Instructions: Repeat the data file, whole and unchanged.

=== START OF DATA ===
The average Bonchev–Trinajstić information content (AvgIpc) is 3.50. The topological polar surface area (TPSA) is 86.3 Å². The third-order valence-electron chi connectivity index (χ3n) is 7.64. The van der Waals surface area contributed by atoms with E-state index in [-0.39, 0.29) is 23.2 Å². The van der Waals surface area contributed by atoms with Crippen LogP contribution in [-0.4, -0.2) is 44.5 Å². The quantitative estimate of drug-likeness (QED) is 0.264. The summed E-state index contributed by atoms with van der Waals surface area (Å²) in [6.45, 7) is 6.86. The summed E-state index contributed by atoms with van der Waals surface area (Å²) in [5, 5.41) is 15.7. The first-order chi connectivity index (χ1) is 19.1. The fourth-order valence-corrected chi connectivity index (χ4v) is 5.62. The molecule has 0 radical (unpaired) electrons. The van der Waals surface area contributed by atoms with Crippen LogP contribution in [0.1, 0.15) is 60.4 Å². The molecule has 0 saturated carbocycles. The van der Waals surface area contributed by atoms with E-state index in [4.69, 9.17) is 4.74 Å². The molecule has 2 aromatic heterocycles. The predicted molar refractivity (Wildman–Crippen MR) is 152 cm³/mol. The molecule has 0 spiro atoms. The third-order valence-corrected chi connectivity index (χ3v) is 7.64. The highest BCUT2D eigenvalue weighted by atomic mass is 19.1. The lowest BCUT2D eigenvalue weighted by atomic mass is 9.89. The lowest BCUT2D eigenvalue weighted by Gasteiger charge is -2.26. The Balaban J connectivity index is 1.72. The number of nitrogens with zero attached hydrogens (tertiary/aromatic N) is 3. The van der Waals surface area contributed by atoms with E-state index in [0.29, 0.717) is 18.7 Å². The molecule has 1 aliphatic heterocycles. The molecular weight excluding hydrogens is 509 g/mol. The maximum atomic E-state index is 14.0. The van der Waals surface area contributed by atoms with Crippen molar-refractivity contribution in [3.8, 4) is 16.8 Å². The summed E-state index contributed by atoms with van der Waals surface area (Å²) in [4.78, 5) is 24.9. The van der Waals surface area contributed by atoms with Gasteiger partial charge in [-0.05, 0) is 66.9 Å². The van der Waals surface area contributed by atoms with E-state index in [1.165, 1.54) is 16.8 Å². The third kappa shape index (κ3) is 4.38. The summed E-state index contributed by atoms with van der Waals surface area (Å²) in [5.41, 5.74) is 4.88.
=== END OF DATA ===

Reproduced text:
The average Bonchev–Trinajstić information content (AvgIpc) is 3.50. The topological polar surface area (TPSA) is 86.3 Å². The third-order valence-electron chi connectivity index (χ3n) is 7.64. The van der Waals surface area contributed by atoms with E-state index in [-0.39, 0.29) is 23.2 Å². The van der Waals surface area contributed by atoms with Crippen LogP contribution in [-0.4, -0.2) is 44.5 Å². The quantitative estimate of drug-likeness (QED) is 0.264. The summed E-state index contributed by atoms with van der Waals surface area (Å²) in [6.45, 7) is 6.86. The summed E-state index contributed by atoms with van der Waals surface area (Å²) in [5, 5.41) is 15.7. The first-order chi connectivity index (χ1) is 19.1. The fourth-order valence-corrected chi connectivity index (χ4v) is 5.62. The molecule has 0 radical (unpaired) electrons. The van der Waals surface area contributed by atoms with Crippen LogP contribution in [0.1, 0.15) is 60.4 Å². The molecule has 0 saturated carbocycles. The van der Waals surface area contributed by atoms with E-state index in [4.69, 9.17) is 4.74 Å². The molecule has 2 aromatic heterocycles. The predicted molar refractivity (Wildman–Crippen MR) is 152 cm³/mol. The molecule has 0 spiro atoms. The third-order valence-corrected chi connectivity index (χ3v) is 7.64. The highest BCUT2D eigenvalue weighted by atomic mass is 19.1. The lowest BCUT2D eigenvalue weighted by atomic mass is 9.89. The lowest BCUT2D eigenvalue weighted by Gasteiger charge is -2.26. The Balaban J connectivity index is 1.72. The number of nitrogens with zero attached hydrogens (tertiary/aromatic N) is 3. The van der Waals surface area contributed by atoms with E-state index in [0.29, 0.717) is 18.7 Å². The molecule has 1 aliphatic heterocycles. The molecular weight excluding hydrogens is 509 g/mol. The maximum atomic E-state index is 14.0. The van der Waals surface area contributed by atoms with Crippen molar-refractivity contribution in [3.8, 4) is 16.8 Å². The summed E-state index contributed by atoms with van der Waals surface area (Å²) in [4.78, 5) is 24.9. The van der Waals surface area contributed by atoms with Gasteiger partial charge in [-0.05, 0) is 66.9 Å². The van der Waals surface area contributed by atoms with E-state index in [1.165, 1.54) is 16.8 Å². The third kappa shape index (κ3) is 4.38. The summed E-state index contributed by atoms with van der Waals surface area (Å²) in [5.41, 5.74) is 4.88.